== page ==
# How do we remove the “healthy vaccinee” bias? Part 2

I did not think there would be part 2 to my previous article on the topic, and so soon, but there is something fascinating about science. You are thinking about a problem for a long time, consider it from many angles, and eventually decide that you have the right viewpoint, that you “got it right”.

Then, at some later moment you understand that you missed something. You see a new angle that you did not think about. It is a creative discovery for you, except that it means that you were wrong (in part). On the positive side, you also discover new questions. So, what do you do? Let someone else make the point?

Nope, you accept and inform. Scientists make mistakes, which sometimes lead to new questions. That’s part of the job.

I think I understand the logic of the two-step method as used in the study from Hungary. I think I understand the “healthy vaccinee” bias in their data. I think I understand the logic of dividing two adjusted rate ratios. My viewpoint about the “correction factor” was valid, but there is another viewpoint which is equally valid.

It is easier to follow if we switch the order and talk about the “sick unvaccinated bias”, instead of the “healthy vaccinee bias”. That is, unvaccinated are sicker than vaccinated, on average.

Suppose that unvaccinated have twice the risk of non-Covid death because they are sicker (risk ratio = 2)

Suppose that unvaccinated have ten times the risk of Covid death (risk ratio = 10), which is biased of course. They have twice the risk of any death, to begin with.

How do we correct the biased risk ratio of Covid death?

Divide: 10/2 = 5.

They truly have only five times the risk of Covid death, beyond their “baseline” elevated risk.

Which means that the effect of the vaccine is the inverse: 1/5 = 0.2

We can get the same result if we compute everything using the inverse:

Corrected vaccine effect: (1/10) / (1/2) = 0.2

So, if you look at my figure with math notation in the previous article, you will see that the ratio on the right has logic of its own. It is not just math derivation from what I (correctly) wrote on the left (correction factor).

That’s actually interesting. Two expressions, each having its own valid rationale, can be derived from each other, mathematically.

Next. There are two ways to define the healthy vaccinee bias, one of which refers to the pseudo effect that remains after adjustment for some set of variables. That’s what they did in the study from Hungary. Notice that it’s a vague definition because “some set of variables” could be “age”, “age and sex”, “age, sex, socioeconomic status, blood pressure”, and an unlimited number of other sets. Any “leftover” bias qualifies.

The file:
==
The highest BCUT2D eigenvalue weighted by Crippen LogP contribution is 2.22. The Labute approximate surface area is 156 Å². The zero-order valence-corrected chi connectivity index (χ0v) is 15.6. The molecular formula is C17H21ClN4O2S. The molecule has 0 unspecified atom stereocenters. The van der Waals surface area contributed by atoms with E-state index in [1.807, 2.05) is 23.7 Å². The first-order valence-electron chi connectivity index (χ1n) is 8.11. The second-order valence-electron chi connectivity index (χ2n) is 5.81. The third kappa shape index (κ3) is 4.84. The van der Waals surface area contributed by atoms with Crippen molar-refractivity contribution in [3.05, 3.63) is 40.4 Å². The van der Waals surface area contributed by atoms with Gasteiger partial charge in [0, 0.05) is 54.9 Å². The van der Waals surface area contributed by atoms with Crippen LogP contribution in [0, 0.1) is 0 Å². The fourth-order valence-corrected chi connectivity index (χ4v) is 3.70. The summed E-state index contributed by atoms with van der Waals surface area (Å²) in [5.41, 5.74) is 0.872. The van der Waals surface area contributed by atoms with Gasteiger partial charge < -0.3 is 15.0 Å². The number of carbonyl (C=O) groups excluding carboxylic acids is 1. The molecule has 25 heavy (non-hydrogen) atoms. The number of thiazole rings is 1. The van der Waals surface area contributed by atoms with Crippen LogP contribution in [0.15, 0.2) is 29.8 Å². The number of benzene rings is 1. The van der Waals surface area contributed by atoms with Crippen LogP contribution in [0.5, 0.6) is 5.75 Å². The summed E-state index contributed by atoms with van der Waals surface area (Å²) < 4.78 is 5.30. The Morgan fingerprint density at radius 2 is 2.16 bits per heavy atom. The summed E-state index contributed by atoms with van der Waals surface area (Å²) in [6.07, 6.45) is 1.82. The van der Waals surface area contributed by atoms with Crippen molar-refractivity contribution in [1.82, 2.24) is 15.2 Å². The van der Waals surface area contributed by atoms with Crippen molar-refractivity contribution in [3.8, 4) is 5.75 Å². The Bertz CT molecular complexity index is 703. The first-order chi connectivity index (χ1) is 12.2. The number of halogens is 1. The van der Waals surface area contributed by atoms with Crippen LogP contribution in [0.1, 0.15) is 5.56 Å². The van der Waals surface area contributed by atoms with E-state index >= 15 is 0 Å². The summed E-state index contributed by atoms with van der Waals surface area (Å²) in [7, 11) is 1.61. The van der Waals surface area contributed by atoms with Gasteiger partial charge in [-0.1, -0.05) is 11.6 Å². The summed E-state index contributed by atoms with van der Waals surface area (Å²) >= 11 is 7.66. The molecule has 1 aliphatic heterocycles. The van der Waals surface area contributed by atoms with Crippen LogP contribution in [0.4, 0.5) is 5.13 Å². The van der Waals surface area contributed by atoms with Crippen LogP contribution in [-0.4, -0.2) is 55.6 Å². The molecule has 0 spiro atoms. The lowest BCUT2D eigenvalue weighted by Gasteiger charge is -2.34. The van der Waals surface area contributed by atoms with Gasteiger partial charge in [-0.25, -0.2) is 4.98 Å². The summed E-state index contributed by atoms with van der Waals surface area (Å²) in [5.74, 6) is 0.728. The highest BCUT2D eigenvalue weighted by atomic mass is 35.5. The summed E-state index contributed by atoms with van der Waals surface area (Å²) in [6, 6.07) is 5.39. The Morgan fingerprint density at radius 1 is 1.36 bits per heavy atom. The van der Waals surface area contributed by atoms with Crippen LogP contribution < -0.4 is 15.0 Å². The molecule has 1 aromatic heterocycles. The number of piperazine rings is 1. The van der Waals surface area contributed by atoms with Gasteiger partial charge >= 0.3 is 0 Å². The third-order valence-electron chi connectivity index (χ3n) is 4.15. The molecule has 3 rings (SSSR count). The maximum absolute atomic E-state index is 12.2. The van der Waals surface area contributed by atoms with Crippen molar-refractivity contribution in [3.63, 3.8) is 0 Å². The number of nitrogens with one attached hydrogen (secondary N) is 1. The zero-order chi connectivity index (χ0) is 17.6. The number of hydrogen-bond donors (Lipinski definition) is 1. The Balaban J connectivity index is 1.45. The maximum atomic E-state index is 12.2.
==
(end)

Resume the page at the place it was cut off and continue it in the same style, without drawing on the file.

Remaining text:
Another way to define the bias is simply to consider the pseudo protective effect against non-Covid death that we compute from a comparison of vaccinated with unvaccinated. It is called “crude” association. That was my approach. That was the approach in the letter in *The New England Journal of Medicine*.

The authors of the study from Hungary (and the critic of the letter in *The New England Journal of Medicine*) chose the first definition. Accordingly, the healthy vaccinee bias in the Hungarian study was quantified by the adjusted hazard ratio in the non-epidemic period. It was 0.384. That’s the “leftover” bias after adjusting for *their* set of variables. In the absence of the “healthy vaccinee bias”, the ratio should have been 1. In epidemiological jargon, the “leftover” bias is called “residual confounding”. There are other confounders which were not included in the set of variables they adjusted for.

My approach, which was also the approach of the authors of the letter in *The New England Journal of Medicine*, relied on a simple comparison of vaccinated with unvaccinated. The pseudo effect on non-Covid death from that comparison is the “healthy vaccinee” bias. We do not reduce the bias to “remaining” bias after adjusting for some set of variables.

So, we have two approaches for removing the bias. Both seem valid, and they give different results. Which is better?

Is the “leftover” approach necessary superior? Not at all. In fact, the domain of causal diagrams, with which I am familiar, suggests otherwise. For instance, adjustment can sometimes increase the bias (when we mistakenly add colliders to the model). In addition, rate ratios from different regression models are not strictly comparable, even when they rely on the same observations and the same independent variables. The outcomes are different (Covid, non-Covid.) Is there any counter-argument about our model-free approach?

If a single answer can be provided, it should come from a new field of methodological research that involves theoretical work, empirical studies, and simulations. Since we have about three articles on methods to remove the “healthy vaccinee” bias, we do not know.

What I do know is that those who thought that the “leftover” approach is necessarily superior should do one of the following: try to explain why they are right, or revise their viewpoint, as I did here.